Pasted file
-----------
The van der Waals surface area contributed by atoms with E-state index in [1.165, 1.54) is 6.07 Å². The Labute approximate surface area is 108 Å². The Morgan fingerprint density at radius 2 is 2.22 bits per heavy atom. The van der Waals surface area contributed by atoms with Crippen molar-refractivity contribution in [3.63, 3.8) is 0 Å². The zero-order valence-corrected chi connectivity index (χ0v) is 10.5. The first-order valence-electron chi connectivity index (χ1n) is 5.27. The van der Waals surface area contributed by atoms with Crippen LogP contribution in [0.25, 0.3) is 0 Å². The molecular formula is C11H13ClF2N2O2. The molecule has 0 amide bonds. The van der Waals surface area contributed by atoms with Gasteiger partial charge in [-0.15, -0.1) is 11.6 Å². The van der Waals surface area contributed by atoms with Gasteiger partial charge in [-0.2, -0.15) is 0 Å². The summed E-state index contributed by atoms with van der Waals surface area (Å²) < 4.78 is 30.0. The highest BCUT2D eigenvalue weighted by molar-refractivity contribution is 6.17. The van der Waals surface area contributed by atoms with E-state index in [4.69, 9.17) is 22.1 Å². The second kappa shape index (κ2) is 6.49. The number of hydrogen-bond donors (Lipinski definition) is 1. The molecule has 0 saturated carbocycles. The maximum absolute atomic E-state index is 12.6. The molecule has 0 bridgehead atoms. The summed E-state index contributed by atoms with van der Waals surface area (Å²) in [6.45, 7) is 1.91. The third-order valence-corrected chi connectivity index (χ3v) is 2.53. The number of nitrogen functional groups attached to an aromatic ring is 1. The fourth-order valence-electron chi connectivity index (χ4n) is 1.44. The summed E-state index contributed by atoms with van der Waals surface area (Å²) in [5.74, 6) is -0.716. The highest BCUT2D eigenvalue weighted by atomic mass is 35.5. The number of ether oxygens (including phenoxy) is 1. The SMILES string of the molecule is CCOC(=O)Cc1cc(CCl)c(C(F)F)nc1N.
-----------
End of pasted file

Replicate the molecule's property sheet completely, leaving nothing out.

The van der Waals surface area contributed by atoms with E-state index in [1.165, 1.54) is 6.07 Å². The Labute approximate surface area is 108 Å². The Morgan fingerprint density at radius 2 is 2.22 bits per heavy atom. The van der Waals surface area contributed by atoms with Crippen molar-refractivity contribution in [3.63, 3.8) is 0 Å². The zero-order valence-corrected chi connectivity index (χ0v) is 10.5. The first-order valence-electron chi connectivity index (χ1n) is 5.27. The van der Waals surface area contributed by atoms with Crippen LogP contribution in [0.25, 0.3) is 0 Å². The molecular formula is C11H13ClF2N2O2. The molecule has 0 amide bonds. The van der Waals surface area contributed by atoms with Gasteiger partial charge in [-0.15, -0.1) is 11.6 Å². The van der Waals surface area contributed by atoms with Gasteiger partial charge in [-0.2, -0.15) is 0 Å². The summed E-state index contributed by atoms with van der Waals surface area (Å²) < 4.78 is 30.0. The highest BCUT2D eigenvalue weighted by molar-refractivity contribution is 6.17. The van der Waals surface area contributed by atoms with E-state index in [4.69, 9.17) is 22.1 Å². The second kappa shape index (κ2) is 6.49. The number of hydrogen-bond donors (Lipinski definition) is 1. The molecule has 0 saturated carbocycles. The maximum absolute atomic E-state index is 12.6. The molecule has 0 bridgehead atoms. The summed E-state index contributed by atoms with van der Waals surface area (Å²) in [6.45, 7) is 1.91. The third-order valence-corrected chi connectivity index (χ3v) is 2.53. The number of nitrogen functional groups attached to an aromatic ring is 1. The fourth-order valence-electron chi connectivity index (χ4n) is 1.44. The summed E-state index contributed by atoms with van der Waals surface area (Å²) in [5.74, 6) is -0.716. The highest BCUT2D eigenvalue weighted by atomic mass is 35.5. The number of ether oxygens (including phenoxy) is 1. The SMILES string of the molecule is CCOC(=O)Cc1cc(CCl)c(C(F)F)nc1N.